Finally, there was a lot of buzz over sex and technology. We’ll sidestep all the lurid details, but sex has always sold, so we’ll be in for more of it. One sex-product developer even won an award for innovation, but it was pulled after some heavy pushback.

Sex toys aside, more technology will continue to hit the markets for anything that affects your life – for work and for play. As you add more technology, you’ll need to make sure your network has the capacity to handle new devices and systems, and you’ll need to make sure it’s all secure. That’s where we can help. Call us – 973-433-6676 – or email us to help get your new technology running.

Technology and the Romance Novel

Back in the 19th century, parents feared their children reading romance novels and exposing themselves to things that they – the parents – weren’t ready to deal with. Today, we have technology. A recent seminar on raising kids in the digital age brought home a few time-tested ideas with a new twist.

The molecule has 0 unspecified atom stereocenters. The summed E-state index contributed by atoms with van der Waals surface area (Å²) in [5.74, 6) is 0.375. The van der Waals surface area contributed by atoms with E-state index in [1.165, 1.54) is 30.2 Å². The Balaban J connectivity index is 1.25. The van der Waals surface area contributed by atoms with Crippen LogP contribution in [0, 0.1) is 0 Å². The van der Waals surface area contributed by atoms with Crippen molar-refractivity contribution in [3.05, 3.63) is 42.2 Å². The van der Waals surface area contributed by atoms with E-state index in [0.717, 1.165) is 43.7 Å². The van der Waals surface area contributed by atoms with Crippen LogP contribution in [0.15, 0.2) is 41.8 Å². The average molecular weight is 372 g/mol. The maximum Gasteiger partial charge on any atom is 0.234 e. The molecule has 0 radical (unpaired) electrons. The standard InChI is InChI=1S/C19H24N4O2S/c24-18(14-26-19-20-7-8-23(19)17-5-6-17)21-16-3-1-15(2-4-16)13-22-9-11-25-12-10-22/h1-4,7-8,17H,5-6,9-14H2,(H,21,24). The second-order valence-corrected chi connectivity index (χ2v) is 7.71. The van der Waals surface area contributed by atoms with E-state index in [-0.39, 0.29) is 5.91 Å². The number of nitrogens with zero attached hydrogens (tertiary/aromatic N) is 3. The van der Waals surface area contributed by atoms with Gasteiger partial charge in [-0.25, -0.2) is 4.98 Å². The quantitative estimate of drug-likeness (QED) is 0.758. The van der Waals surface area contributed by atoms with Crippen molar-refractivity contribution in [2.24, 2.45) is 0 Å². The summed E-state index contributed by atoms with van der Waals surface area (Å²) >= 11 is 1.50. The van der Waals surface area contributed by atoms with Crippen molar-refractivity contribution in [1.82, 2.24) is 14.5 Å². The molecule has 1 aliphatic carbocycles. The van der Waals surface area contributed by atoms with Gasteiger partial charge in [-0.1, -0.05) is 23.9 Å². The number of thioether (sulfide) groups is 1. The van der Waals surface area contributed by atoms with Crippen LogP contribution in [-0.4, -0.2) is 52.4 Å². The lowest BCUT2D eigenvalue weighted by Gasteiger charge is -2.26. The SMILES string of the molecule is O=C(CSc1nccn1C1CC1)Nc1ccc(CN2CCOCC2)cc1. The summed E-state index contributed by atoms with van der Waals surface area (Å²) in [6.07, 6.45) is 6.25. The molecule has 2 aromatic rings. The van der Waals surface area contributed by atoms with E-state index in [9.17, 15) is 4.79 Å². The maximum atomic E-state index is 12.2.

We are raising our children in a radically different technological environment than we had growing up. My parents remember their families’ first television sets. I remember the first cable TV with the long wire and the clunky rows of buttons to push to change channels. The Internet has always been there for our kids; they’ve used tablets for several years.

In fact, as it was pointed out, how does a one-year-old relate to a magazine? In their eyes, it’s a tablet that doesn’t work. Think about it. It’s close to the same size. It has images, and some can look like icons. But when a one-year-old taps or swipes a page, nothing happens.

While I heard a lot of things I already knew, hearing them all at one time provided some perspective and context. The bottom line is that kids are growing up faster, and they learn things much earlier than we ever thought. For example, while most kids in the US start driving a car through lessons and under supervision by the age of 16, they have really learned about driving at the age of 5 – by watching you. That means they not only learn an attitude about driving and how to handle a car, they also learn about habits, such as talking on the phone or texting.